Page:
install -m 0644 init_scripts/75-infnoise.rules /usr/local/lib/udev/rules.d/
install -d /usr/local/lib/systemd/system
install -m 0644 init_scripts/infnoise.service /usr/local/lib/systemd/system

Now, plug in the TRNG and restart your system.

$ sudo reboot

After a restart, you should see that the driver has started up. It will start and stop based on whether the TRNG is present.

$ systemctl status infnoise
● infnoise.service - Wayward Geek InfNoise TRNG driver
     Loaded: loaded (/usr/local/lib/systemd/system/infnoise.service; disabled; vendor preset: enabled)
     Active: active (running) since Tue 2020-12-08 12:52:51 PST; 2min 0s ago
    Process: 1652 ExecStart=/usr/local/sbin/infnoise --dev-random --daemon --pidfile /var/run/ (code=exited, status=0>
   Main PID: 1657 (infnoise)
      Tasks: 1 (limit: 2099)
     CGroup: /system.slice/infnoise.service
             └─1657 /usr/local/sbin/infnoise --dev-random --daemon --pidfile /var/run/

Dec 08 12:52:51 tinyca systemd[1]: Starting Wayward Geek InfNoise TRNG driver...
Dec 08 12:52:51 tinyca systemd[1]: Started Wayward Geek InfNoise TRNG driver.

Finally, let’s run a health check to make sure the TRNG is ready for use:

$ infnoise --debug --no-output
Generated 1048576 bits.  **OK to use data.**  Estimated entropy per bit: 0.877159, estimated K: 1.836755
num1s:50.514668%, even misfires:0.111168%, odd misfires:0.152342%

Entropy is written to /dev/random by infnoise.service every second. You’re all set on randomness! Now that you have more than enough entropy, you’re ready to generate your CA keys.

Part 2: Creating Your PKI

Now you’ll create your root and intermediate CA certificates and keys, and store them securely on the YubiKey.

Ideally, your Raspberry Pi should be kept offline for this section. Disconnect the Ethernet cable, and connect directly to the device via HDMI and a keyboard.

Prepare a USB thumb drive for storing the private keys

You can’t just have your CA private keys live only on the YubiKey. You’ll want at least one backup of them, in case the YubiKey breaks!

Insert a USB thumb drive. You’ll generate the keys directly on this drive, so that they never touch the Pi’s microSD card. First, find the device name of your USB drive:

$ sudo fdisk -l
Disk /dev/sda: 14.91 GiB, 16005464064 bytes, 31260672 sectors
Disk model: Cruzer Fit
Units: sectors of 1 * 512 = 512 bytes
Sector size (logical/physical): 512 bytes / 512 bytes

In this case, the drive is /dev/sda. Let’s initialize it with a single ext4 partition:

$ sudo fdisk /dev/sda
Welcome to fdisk (util-linux 2.36).
Changes will remain in memory only, until you decide to write them.
Be careful before using the write command.

Command (m for help): n
Partition type
   p   primary (0 primary, 0 extended, 4 free)
   e   extended (container for logical partitions)
Select (default p): p
Partition number (1-4, default 1):
First sector (2048-31260671, default 2048):
Last sector, +/-sectors or +/-size{K,M,G,T,P} (2048-31260671, default 31260671):

Created a new partition 1 of type 'Linux' and of size 14.9 GiB.

Command (m for help): w
The partition table has been altered.
Calling ioctl() to re-read partition table.
Syncing disks.

$ sudo mkfs.ext4 /dev/sda1 -v
mke2fs 1.45.6 (20-Mar-2020)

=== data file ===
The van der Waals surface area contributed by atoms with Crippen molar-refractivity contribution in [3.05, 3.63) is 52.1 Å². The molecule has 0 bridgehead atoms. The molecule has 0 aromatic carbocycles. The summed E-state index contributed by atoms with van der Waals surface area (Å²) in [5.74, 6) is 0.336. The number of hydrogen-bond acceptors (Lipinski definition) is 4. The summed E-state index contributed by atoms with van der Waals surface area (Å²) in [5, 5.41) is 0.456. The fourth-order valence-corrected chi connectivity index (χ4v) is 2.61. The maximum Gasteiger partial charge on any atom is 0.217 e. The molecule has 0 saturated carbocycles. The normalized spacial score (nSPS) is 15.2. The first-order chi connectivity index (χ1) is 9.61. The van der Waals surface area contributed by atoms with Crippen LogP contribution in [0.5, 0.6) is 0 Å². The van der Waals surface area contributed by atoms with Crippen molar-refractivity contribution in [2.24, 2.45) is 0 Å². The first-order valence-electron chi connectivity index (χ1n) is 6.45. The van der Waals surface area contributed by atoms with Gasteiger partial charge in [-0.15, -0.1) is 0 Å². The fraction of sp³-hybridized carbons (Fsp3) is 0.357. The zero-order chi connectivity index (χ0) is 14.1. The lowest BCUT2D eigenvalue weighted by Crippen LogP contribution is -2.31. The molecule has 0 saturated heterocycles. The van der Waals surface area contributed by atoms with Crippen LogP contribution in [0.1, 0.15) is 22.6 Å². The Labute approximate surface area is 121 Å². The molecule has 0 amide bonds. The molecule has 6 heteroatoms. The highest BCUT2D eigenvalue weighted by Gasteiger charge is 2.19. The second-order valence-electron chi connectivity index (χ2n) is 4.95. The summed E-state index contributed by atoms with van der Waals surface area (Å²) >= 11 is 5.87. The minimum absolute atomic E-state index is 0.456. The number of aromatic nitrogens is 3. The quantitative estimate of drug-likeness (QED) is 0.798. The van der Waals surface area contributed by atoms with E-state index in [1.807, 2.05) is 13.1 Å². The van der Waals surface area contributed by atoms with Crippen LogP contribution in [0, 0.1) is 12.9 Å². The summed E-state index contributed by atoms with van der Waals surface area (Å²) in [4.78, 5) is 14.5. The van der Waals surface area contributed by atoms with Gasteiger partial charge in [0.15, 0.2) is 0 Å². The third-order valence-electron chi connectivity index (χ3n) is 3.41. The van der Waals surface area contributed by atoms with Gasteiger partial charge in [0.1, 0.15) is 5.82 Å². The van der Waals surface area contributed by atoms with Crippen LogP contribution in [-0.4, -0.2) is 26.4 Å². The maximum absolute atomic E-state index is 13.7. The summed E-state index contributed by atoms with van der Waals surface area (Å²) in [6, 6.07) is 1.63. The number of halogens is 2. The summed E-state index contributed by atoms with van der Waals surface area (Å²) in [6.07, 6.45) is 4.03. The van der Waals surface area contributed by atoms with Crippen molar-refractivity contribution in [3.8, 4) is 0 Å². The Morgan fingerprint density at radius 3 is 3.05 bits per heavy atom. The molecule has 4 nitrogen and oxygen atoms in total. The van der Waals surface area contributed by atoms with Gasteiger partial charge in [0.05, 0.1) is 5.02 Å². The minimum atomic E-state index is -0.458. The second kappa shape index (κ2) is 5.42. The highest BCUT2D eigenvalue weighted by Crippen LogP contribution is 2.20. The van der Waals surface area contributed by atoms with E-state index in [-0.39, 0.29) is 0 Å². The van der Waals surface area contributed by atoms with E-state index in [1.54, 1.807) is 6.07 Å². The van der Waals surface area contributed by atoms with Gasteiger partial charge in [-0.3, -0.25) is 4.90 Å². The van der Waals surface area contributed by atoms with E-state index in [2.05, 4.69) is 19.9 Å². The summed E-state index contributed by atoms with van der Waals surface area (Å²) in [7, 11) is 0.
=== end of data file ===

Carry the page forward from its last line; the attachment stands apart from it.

fs_types for mke2fs.conf resolution: 'ext4'
Filesystem label=
OS type: Linux
Creating journal (16384 blocks): done
Writing superblocks and filesystem accounting information: done

Generate your PKI on the thumb drive

Great, now you’re ready to create your Public Key Infrastructure (PKI). Specifically, you’ll be creating CA keys and certificates.

Tiny CA PKI Highlights:

  • Tiny CA has a root CA key and certificate, and an intermediate CA key and certificate.
  • The root CA key signs the Intermediate CA certificate.
  • The root CA certificate is self-signed (signed with the root CA key)
  • The intermediate CA key will sign all of your TLS certificates.
  • By default, step-ca issues certificates with a 24-hour lifetime. I hope this default will compel you to set up automated renewal on your clients. And you can always increase the TLS certificate duration in the CA configuration, if you want something a bit more relaxed.
  • If a device is configured to trust your root CA, it will trust certificates you create with step-ca.
  • You can throw away the root CA key if you never need another intermediate.
  • Need a refresher on X.509 certificates? See our post, Everything you should know about certificates and PKI but are too afraid to ask.

Use a strong password when prompted, and save your password separately, offline, somewhere super duper safe.

$ sudo mount /dev/sda1 /mnt
$ cd /mnt
$ sudo mkdir ca
$ sudo chown ubuntu:ubuntu ca
$ export STEPPATH=/mnt/ca
$ step ca init --pki --name="Tiny"
βœ” What do you want your password to be? [leave empty and we'll generate one]: ...
Generating root certificate...
all done!

Generating intermediate certificate...
all done!

βœ” Root certificate: /mnt/ca/certs/root_ca.crt
βœ” Root private key: /mnt/ca/secrets/root_ca_key
βœ” Root fingerprint: d6b3b9ef79a42aeeabcd5580b2b516458ddb25d1af4ea7ff0845e624ec1bb609
βœ” Intermediate certificate: /mnt/ca/certs/intermediate_ca.crt
βœ” Intermediate private key: /mnt/ca/secrets/intermediate_ca_key

      The step utility is not instrumented for usage statistics. It does not
      phone home. But your feedback is extremely valuable. Any information you
      can provide regarding how you’re using `step` helps. Please send us a
      sentence or two, good or bad: or join

Don’t forget to give your CA a cute name! It will appear on all of your certificates. Hold onto your root fingerprint, too; you’ll need it to bootstrap your clients later.